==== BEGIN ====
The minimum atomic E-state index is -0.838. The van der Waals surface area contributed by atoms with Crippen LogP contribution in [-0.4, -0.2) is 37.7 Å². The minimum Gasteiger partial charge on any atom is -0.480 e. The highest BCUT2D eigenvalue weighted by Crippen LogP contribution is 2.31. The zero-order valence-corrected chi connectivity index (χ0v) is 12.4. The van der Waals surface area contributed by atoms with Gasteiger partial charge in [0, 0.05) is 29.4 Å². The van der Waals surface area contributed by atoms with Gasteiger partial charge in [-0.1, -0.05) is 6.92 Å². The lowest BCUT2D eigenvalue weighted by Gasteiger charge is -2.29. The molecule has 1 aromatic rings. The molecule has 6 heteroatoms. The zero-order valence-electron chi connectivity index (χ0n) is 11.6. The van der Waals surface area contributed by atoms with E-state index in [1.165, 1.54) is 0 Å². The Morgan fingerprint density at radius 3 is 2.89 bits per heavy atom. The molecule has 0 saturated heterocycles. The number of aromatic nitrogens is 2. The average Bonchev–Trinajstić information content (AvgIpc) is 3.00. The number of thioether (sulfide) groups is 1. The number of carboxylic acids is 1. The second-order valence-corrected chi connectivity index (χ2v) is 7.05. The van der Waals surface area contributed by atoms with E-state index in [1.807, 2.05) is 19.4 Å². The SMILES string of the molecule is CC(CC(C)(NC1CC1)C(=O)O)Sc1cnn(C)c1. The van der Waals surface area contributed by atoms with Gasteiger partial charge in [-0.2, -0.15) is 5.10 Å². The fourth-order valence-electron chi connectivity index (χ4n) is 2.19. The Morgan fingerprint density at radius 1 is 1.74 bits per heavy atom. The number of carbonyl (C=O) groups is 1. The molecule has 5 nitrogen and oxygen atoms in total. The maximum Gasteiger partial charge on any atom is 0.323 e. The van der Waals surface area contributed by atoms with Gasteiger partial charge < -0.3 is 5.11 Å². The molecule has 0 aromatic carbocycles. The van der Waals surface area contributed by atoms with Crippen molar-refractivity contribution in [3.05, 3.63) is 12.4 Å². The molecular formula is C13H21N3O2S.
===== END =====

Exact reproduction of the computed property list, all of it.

The minimum atomic E-state index is -0.838. The van der Waals surface area contributed by atoms with Crippen LogP contribution in [-0.4, -0.2) is 37.7 Å². The minimum Gasteiger partial charge on any atom is -0.480 e. The highest BCUT2D eigenvalue weighted by Crippen LogP contribution is 2.31. The zero-order valence-corrected chi connectivity index (χ0v) is 12.4. The van der Waals surface area contributed by atoms with Gasteiger partial charge in [0, 0.05) is 29.4 Å². The van der Waals surface area contributed by atoms with Gasteiger partial charge in [-0.1, -0.05) is 6.92 Å². The lowest BCUT2D eigenvalue weighted by Gasteiger charge is -2.29. The molecule has 1 aromatic rings. The molecule has 6 heteroatoms. The zero-order valence-electron chi connectivity index (χ0n) is 11.6. The van der Waals surface area contributed by atoms with E-state index in [1.165, 1.54) is 0 Å². The Morgan fingerprint density at radius 3 is 2.89 bits per heavy atom. The molecule has 0 saturated heterocycles. The number of aromatic nitrogens is 2. The average Bonchev–Trinajstić information content (AvgIpc) is 3.00. The number of thioether (sulfide) groups is 1. The number of carboxylic acids is 1. The second-order valence-corrected chi connectivity index (χ2v) is 7.05. The van der Waals surface area contributed by atoms with E-state index in [1.807, 2.05) is 19.4 Å². The SMILES string of the molecule is CC(CC(C)(NC1CC1)C(=O)O)Sc1cnn(C)c1. The van der Waals surface area contributed by atoms with Gasteiger partial charge in [-0.2, -0.15) is 5.10 Å². The fourth-order valence-electron chi connectivity index (χ4n) is 2.19. The Morgan fingerprint density at radius 1 is 1.74 bits per heavy atom. The number of carbonyl (C=O) groups is 1. The molecule has 5 nitrogen and oxygen atoms in total. The maximum Gasteiger partial charge on any atom is 0.323 e. The van der Waals surface area contributed by atoms with Gasteiger partial charge < -0.3 is 5.11 Å². The molecule has 0 aromatic carbocycles. The van der Waals surface area contributed by atoms with Crippen molar-refractivity contribution in [3.05, 3.63) is 12.4 Å². The molecular formula is C13H21N3O2S.